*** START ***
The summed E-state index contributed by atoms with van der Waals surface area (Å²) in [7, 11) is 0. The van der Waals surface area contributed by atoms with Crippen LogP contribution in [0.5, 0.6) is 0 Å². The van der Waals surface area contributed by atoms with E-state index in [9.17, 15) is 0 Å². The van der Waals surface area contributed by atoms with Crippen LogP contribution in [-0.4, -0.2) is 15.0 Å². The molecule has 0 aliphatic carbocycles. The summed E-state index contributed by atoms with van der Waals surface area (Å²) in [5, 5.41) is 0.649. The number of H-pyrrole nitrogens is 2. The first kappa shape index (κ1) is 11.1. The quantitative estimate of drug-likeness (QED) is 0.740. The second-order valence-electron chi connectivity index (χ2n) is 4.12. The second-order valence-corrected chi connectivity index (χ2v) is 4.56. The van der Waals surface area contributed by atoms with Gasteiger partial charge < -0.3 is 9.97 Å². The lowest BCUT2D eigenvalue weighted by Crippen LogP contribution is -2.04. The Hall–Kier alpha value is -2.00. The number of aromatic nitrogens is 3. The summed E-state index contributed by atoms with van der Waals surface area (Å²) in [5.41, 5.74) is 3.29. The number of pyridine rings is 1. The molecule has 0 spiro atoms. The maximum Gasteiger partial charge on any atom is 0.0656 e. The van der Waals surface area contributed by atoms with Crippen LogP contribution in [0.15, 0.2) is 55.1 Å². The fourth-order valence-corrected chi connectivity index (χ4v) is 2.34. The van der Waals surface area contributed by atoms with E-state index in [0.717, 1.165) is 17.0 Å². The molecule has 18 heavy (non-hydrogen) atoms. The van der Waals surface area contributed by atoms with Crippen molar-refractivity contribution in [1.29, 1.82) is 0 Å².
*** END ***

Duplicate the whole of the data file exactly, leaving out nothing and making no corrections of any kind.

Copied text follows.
The summed E-state index contributed by atoms with van der Waals surface area (Å²) in [7, 11) is 0. The van der Waals surface area contributed by atoms with Crippen LogP contribution in [0.5, 0.6) is 0 Å². The van der Waals surface area contributed by atoms with E-state index in [9.17, 15) is 0 Å². The van der Waals surface area contributed by atoms with Crippen LogP contribution in [-0.4, -0.2) is 15.0 Å². The molecule has 0 aliphatic carbocycles. The summed E-state index contributed by atoms with van der Waals surface area (Å²) in [5, 5.41) is 0.649. The number of H-pyrrole nitrogens is 2. The first kappa shape index (κ1) is 11.1. The quantitative estimate of drug-likeness (QED) is 0.740. The second-order valence-electron chi connectivity index (χ2n) is 4.12. The second-order valence-corrected chi connectivity index (χ2v) is 4.56. The van der Waals surface area contributed by atoms with Gasteiger partial charge < -0.3 is 9.97 Å². The lowest BCUT2D eigenvalue weighted by Crippen LogP contribution is -2.04. The Hall–Kier alpha value is -2.00. The number of aromatic nitrogens is 3. The summed E-state index contributed by atoms with van der Waals surface area (Å²) in [5.41, 5.74) is 3.29. The number of pyridine rings is 1. The molecule has 0 spiro atoms. The maximum Gasteiger partial charge on any atom is 0.0656 e. The van der Waals surface area contributed by atoms with Crippen LogP contribution in [0.15, 0.2) is 55.1 Å². The fourth-order valence-corrected chi connectivity index (χ4v) is 2.34. The van der Waals surface area contributed by atoms with E-state index in [0.717, 1.165) is 17.0 Å². The molecule has 18 heavy (non-hydrogen) atoms. The van der Waals surface area contributed by atoms with Crippen molar-refractivity contribution in [1.29, 1.82) is 0 Å².